A copy of the Assistant Attorney General’s remarks can be found at: https://www.justice.gov/opa/speech/assistant-attorney-general-makan-delrahim-delivers-remarks-new-york-university-school-l-0
A copy of the Division’s guidance about corporate compliance programs can be found at: https://www.justice.gov/atr/page/file/1182001/download
Gibson Dunn’s 2018 Year-End Update on Corporate Non-Prosecution Agreements and Deferred Prosecution Agreements can be found at: https://www.gibsondunn.com/2018-year-end-npa-dpa-update/
The following Gibson Dunn lawyers assisted in preparing this client update: Scott Hammond, Dan Swanson, Jeremy Robison, Cindy Richman, Rachel Brass, Jarrett Arp, and Brian Ryoo.
Gibson Dunn’s lawyers are available to assist in addressing any questions you may have regarding these developments. Please contact the authors, the Gibson Dunn lawyer with whom you usually work, or any of the leaders and members of the firm’s Antitrust and Competition or White Collar Defense and Investigations practice groups:
Antitrust and Competition Group:
D. Jarrett Arp (+1 202-955-8678, firstname.lastname@example.org)
Adam Di Vincenzo (+1 202-887-3704, email@example.com)
Scott D. Hammond (+1 202-887-3684, firstname.lastname@example.org)
Joshua Lipton (+1 202-955-8226, email@example.com)
Richard G. Parker (+1 202-955-8503, firstname.lastname@example.org)
Cynthia Richman (+1 202-955-8234, email@example.com)
Jeremy Robison (+1 202-955-8518, firstname.lastname@example.org)
Brian K. Ryoo (+1 202-887-3746, email@example.com)
Chris Wilson (+1 202-955-8520, firstname.lastname@example.org)
Daniel G. Swanson (+1 213-229-7430, email@example.com)
Samuel G. Liversidge (+1 213-229-7420, firstname.lastname@example.org)
Jay P. Srinivasan (+1 213-229-7296, email@example.com)
Rod J. Stone (+1 213-229-7256, firstname.lastname@example.org)
M. Sean Royall (+1 214-698-3256, email@example.com)
Olivia Adendorff (+1 214-698-3159, firstname.lastname@example.org)
Veronica S. Lewis (+1 214-698-3320, email@example.com)
Brian Robison (+1 214-698-3370, firstname.lastname@example.org)
Robert C. Walters (+1 214-698-3114, email@example.com)
White Collar Defense and Investigations Group:
F. Joseph Warin (+1 202-887-3609, firstname.lastname@example.org)
Richard W. Grime (202-955-8219, email@example.com)
Scott D. Hammond (+1 202-887-3684, firstname.lastname@example.org)
Stephanie L. Brooker (+1 202-887-3502, email@example.com)
M. Kendall Day (+1 202-955-8220, firstname.lastname@example.org)
David Debold (+1 202-955-8551, email@example.com)
Stuart F. Delery (+1 202-887-3650, firstname.lastname@example.org)
Michael Diamant (+1 202-887-3604, email@example.com)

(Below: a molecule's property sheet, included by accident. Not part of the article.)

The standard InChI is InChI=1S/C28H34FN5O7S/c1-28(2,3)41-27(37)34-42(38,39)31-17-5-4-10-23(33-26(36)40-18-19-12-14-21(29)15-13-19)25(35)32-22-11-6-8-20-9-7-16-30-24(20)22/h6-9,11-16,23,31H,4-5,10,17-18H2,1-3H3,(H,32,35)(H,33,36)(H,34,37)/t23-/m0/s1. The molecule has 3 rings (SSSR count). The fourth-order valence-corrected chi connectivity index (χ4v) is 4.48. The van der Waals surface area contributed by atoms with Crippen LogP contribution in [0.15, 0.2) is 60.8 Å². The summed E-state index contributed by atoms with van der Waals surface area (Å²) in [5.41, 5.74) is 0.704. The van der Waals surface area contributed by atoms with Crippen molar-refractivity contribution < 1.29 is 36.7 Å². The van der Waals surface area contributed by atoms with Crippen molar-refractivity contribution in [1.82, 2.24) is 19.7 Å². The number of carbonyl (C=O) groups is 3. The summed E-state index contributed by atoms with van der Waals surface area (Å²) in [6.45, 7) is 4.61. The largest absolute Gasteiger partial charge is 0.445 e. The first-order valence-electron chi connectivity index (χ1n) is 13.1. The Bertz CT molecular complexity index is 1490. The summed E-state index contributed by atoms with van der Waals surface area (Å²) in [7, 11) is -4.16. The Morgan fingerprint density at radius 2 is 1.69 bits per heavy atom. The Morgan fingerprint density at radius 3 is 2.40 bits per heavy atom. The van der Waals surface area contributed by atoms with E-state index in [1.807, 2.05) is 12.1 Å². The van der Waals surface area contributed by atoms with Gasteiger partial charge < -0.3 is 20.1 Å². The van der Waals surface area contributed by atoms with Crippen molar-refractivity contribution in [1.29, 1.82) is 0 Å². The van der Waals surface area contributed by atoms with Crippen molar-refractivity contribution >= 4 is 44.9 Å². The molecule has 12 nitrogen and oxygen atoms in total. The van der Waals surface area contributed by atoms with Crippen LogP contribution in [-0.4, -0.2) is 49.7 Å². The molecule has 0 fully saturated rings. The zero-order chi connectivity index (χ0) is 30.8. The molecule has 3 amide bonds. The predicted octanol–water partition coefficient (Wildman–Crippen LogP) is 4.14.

John W.F. Chesley (+1 202-887-3788, firstname.lastname@example.org)
Daniel P. Chung (+1 202-887-3729, email@example.com)
Patrick F. Stokes (+1 202-955-8504, firstname.lastname@example.org)
Reed Brodsky (+1 212-351-5334, email@example.com)
Joel M. Cohen (+1 212-351-2664, firstname.lastname@example.org)
Mylan L. Denerstein (+1 212-351-3850, email@example.com)
Lee G. Dunst (+1 212-351-3824, firstname.lastname@example.org)
Barry R. Goldsmith (+1 212-351-2440, email@example.com)
Christopher M. Joralemon (+1 212-351-2668, firstname.lastname@example.org)
Mark A. Kirsch (+1 212-351-2662, email@example.com)
Randy M. Mastro (+1 212-351-3825, firstname.lastname@example.org)
Marc K. Schonfeld (+1 212-351-2433, email@example.com)
Orin Snyder (+1 212-351-2400, firstname.lastname@example.org)
Alexander H. Southwell (+1 212-351-3981, email@example.com)
Lawrence J. Zweifach (+1 212-351-2625, firstname.lastname@example.org)
Debra Wong Yang (+1 213-229-7472, email@example.com)
Marcellus McRae (+1 213-229-7675, firstname.lastname@example.org)
Michael M. Farhang (+1 213-229-7005, email@example.com)
Douglas Fuchs (+1 213-229-7605, firstname.lastname@example.org)
Deborah L. Stein (+1 213-229-7164, email@example.com)
Eric D. Vandevelde (+1 213-229-7186, firstname.lastname@example.org)
Thad A. Davis (+1 415-393-8251, email@example.com)
Marc J. Fagel (+1 415-393-8332, firstname.lastname@example.org)
Charles J. Stevens (+1 415-393-8391, email@example.com)
Michael Li-Ming Wong (+1 415-393-8234, firstname.lastname@example.org)
Winston Y. Chan (+1 415-393-8362, email@example.com)
© 2019 Gibson, Dunn & Crutcher LLP
Attorney Advertising: The enclosed materials have been prepared for general informational purposes only and are not intended as legal advice.